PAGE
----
Staley Steps Down as Barclays CEO Over Epstein Ties

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Staley Steps Down as Barclays CEO  Over Epstein Ties
Credit: © Reuters.

By Geoffrey Smith -- Jes Staley is to step down as chief executive of U.K. bank Barclays (LON: BARC ) after an investigation into his ties with the late financier Jeffrey Epstein by U.K. regulators. 

The bank said that it had become aware of the "preliminary conclusions" of a probe by the Financial Conduct Authority and Prudential (NYSE: PUK ) Regulatory Authority into Staley's links to Epstein, and how Barclays had represented them in a statement to the regulators. 

The bank said its board is "disappointed with this outcome."

Staley had successfully shepherded Barclays through a difficult few years, fighting off an activist investor campaign that disputed his strategy of betting big on Barclays' investment bank. The unit delivered record profits through the early phases of the pandemic, and Barclays signaled that it will keep a strong focus on its investment bank despite the change at the top, appointing head of global markets C.S. Venkatakrishnan to take over as CEO.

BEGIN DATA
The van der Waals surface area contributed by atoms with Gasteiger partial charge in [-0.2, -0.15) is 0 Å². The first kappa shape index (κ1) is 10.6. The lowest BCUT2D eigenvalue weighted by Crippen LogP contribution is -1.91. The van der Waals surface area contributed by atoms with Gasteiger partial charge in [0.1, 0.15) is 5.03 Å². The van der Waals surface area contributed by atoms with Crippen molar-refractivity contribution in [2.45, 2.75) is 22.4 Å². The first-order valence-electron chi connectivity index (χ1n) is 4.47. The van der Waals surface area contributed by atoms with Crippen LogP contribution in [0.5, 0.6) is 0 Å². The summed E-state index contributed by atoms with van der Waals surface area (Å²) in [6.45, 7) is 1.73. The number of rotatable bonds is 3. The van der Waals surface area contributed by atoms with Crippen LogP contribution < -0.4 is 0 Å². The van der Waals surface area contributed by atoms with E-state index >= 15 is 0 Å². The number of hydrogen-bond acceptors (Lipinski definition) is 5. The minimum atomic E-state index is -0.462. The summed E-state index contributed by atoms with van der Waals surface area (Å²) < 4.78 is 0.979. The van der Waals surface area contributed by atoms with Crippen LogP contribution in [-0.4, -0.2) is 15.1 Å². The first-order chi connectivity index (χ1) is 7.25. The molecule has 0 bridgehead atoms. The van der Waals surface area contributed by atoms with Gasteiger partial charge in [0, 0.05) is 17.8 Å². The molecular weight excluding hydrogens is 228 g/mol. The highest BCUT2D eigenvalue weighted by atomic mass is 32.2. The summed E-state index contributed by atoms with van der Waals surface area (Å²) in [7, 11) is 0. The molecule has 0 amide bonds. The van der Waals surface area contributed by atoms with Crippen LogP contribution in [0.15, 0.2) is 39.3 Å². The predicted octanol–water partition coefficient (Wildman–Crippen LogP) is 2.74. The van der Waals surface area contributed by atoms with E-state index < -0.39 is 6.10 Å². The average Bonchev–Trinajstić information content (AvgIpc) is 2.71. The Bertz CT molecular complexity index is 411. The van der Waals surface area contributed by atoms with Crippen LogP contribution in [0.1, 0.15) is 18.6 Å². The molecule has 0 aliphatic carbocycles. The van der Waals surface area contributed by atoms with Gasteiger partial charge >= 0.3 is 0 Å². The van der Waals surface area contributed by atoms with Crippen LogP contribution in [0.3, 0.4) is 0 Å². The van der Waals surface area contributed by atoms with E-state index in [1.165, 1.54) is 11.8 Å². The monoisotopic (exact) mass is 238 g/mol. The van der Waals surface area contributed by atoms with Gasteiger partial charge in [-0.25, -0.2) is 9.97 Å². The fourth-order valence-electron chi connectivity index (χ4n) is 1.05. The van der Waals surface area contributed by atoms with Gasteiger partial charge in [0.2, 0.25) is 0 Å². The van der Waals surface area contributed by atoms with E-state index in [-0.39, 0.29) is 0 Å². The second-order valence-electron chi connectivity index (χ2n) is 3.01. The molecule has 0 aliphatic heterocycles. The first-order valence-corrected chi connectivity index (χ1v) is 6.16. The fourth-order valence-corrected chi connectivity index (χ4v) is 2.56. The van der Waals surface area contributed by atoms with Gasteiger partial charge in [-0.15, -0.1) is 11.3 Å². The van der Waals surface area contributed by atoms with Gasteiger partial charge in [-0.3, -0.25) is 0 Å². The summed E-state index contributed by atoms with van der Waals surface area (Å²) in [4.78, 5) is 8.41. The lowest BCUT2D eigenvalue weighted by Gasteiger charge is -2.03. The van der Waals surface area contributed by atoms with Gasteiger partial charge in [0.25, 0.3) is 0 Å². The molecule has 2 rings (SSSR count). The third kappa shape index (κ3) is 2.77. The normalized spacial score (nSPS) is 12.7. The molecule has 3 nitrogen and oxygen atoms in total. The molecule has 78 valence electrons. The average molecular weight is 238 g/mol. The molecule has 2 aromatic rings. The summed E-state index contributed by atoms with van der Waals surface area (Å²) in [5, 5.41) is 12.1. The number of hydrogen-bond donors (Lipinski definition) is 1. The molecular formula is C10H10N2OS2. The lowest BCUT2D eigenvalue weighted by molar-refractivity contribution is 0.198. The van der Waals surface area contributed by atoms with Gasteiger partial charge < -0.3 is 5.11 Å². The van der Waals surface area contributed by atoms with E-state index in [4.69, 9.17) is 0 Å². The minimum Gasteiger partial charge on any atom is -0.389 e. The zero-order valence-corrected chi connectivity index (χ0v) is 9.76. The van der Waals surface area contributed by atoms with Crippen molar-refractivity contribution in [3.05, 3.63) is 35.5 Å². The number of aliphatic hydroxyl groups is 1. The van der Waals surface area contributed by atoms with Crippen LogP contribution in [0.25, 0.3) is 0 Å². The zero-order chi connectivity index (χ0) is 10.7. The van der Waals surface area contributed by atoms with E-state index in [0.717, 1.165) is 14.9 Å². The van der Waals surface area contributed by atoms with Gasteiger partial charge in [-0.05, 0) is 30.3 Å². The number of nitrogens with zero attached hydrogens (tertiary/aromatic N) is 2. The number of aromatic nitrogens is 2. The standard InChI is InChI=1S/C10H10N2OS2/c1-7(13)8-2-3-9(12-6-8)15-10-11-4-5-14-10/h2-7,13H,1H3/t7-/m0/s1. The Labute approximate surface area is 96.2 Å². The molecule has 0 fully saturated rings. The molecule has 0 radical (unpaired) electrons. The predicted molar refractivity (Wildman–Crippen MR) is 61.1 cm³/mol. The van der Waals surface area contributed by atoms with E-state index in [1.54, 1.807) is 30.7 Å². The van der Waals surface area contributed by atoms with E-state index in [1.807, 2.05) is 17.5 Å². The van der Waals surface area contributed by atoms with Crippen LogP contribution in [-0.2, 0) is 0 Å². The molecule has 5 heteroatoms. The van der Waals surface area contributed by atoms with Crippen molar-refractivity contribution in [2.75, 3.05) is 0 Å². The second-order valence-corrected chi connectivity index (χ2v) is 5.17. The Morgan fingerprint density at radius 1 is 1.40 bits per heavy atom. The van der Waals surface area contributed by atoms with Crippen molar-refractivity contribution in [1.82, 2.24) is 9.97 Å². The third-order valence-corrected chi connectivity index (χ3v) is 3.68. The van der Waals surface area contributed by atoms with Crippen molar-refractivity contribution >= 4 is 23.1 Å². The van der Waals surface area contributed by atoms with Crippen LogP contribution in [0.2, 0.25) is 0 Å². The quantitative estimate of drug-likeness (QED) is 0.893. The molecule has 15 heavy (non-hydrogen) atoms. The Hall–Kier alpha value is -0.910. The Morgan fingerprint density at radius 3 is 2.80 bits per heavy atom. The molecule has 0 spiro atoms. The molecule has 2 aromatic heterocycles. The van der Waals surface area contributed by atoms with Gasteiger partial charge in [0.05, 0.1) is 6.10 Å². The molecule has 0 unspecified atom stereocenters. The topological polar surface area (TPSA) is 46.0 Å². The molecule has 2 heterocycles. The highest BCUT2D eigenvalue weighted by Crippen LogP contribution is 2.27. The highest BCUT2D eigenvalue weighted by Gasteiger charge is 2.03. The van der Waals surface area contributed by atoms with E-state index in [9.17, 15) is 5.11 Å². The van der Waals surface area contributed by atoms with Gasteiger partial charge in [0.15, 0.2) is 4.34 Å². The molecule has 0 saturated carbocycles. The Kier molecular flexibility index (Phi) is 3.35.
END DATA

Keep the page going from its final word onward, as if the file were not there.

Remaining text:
However, Staley's tenure had also been marked by controversy, including a run-in with regulators over his hounding of a whistleblower, and, for the last 18 months, by his links to Epstein, who committed suicide while awaiting trial for sex crimes. The inquiry by the FCA and PRA was launched after U.S. regulators handed emails between the two men to the U.K. bodies.

Staley had known Epstein as a client when he headed JPMorgan's (NYSE: JPM ) wealth management business in the early 2000s. However, he stayed in touch with Epstein long after the latter was convicted of soliciting prostitution from a minor in 2008. Acccording to various reports, Staley visited Epstein in Florida while he was still serving his sentence in 2009, and visited Epstein's private island as late as 2015.

The bank said that the probe, which is still continuing,  "makes no findings that Mr Staley saw, or was aware of, any of Mr Epstein's alleged crimes." 

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